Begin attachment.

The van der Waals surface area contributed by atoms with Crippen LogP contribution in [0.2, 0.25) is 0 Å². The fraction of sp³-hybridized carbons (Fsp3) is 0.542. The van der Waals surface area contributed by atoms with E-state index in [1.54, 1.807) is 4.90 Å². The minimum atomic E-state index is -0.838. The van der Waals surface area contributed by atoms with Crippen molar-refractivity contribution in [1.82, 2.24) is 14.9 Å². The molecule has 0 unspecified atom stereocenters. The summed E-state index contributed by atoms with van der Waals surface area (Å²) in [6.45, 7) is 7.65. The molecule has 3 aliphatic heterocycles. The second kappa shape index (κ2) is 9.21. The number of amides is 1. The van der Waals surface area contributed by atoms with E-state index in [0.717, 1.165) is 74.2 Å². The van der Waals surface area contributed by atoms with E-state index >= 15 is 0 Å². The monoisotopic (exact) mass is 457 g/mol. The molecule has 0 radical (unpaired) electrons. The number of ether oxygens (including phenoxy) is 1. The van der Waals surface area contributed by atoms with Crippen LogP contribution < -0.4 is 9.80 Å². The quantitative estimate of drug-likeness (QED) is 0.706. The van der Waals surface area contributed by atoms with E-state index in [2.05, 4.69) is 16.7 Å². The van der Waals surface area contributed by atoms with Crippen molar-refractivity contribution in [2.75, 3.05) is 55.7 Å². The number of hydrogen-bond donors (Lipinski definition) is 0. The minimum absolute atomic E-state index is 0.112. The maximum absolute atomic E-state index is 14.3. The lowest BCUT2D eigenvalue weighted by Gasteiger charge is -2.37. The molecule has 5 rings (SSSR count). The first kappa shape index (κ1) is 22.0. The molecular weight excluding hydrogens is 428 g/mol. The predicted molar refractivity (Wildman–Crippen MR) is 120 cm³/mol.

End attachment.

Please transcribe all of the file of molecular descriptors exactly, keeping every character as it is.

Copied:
The van der Waals surface area contributed by atoms with Crippen LogP contribution in [0.2, 0.25) is 0 Å². The fraction of sp³-hybridized carbons (Fsp3) is 0.542. The van der Waals surface area contributed by atoms with E-state index in [1.54, 1.807) is 4.90 Å². The minimum atomic E-state index is -0.838. The van der Waals surface area contributed by atoms with Crippen molar-refractivity contribution in [1.82, 2.24) is 14.9 Å². The molecule has 0 unspecified atom stereocenters. The summed E-state index contributed by atoms with van der Waals surface area (Å²) in [6.45, 7) is 7.65. The molecule has 3 aliphatic heterocycles. The second kappa shape index (κ2) is 9.21. The number of amides is 1. The van der Waals surface area contributed by atoms with E-state index in [0.717, 1.165) is 74.2 Å². The van der Waals surface area contributed by atoms with E-state index >= 15 is 0 Å². The monoisotopic (exact) mass is 457 g/mol. The molecule has 0 radical (unpaired) electrons. The number of ether oxygens (including phenoxy) is 1. The van der Waals surface area contributed by atoms with Crippen LogP contribution < -0.4 is 9.80 Å². The quantitative estimate of drug-likeness (QED) is 0.706. The van der Waals surface area contributed by atoms with E-state index in [2.05, 4.69) is 16.7 Å². The van der Waals surface area contributed by atoms with Crippen molar-refractivity contribution in [2.75, 3.05) is 55.7 Å². The number of hydrogen-bond donors (Lipinski definition) is 0. The minimum absolute atomic E-state index is 0.112. The maximum absolute atomic E-state index is 14.3. The lowest BCUT2D eigenvalue weighted by Gasteiger charge is -2.37. The molecule has 5 rings (SSSR count). The first kappa shape index (κ1) is 22.0. The molecular weight excluding hydrogens is 428 g/mol. The predicted molar refractivity (Wildman–Crippen MR) is 120 cm³/mol.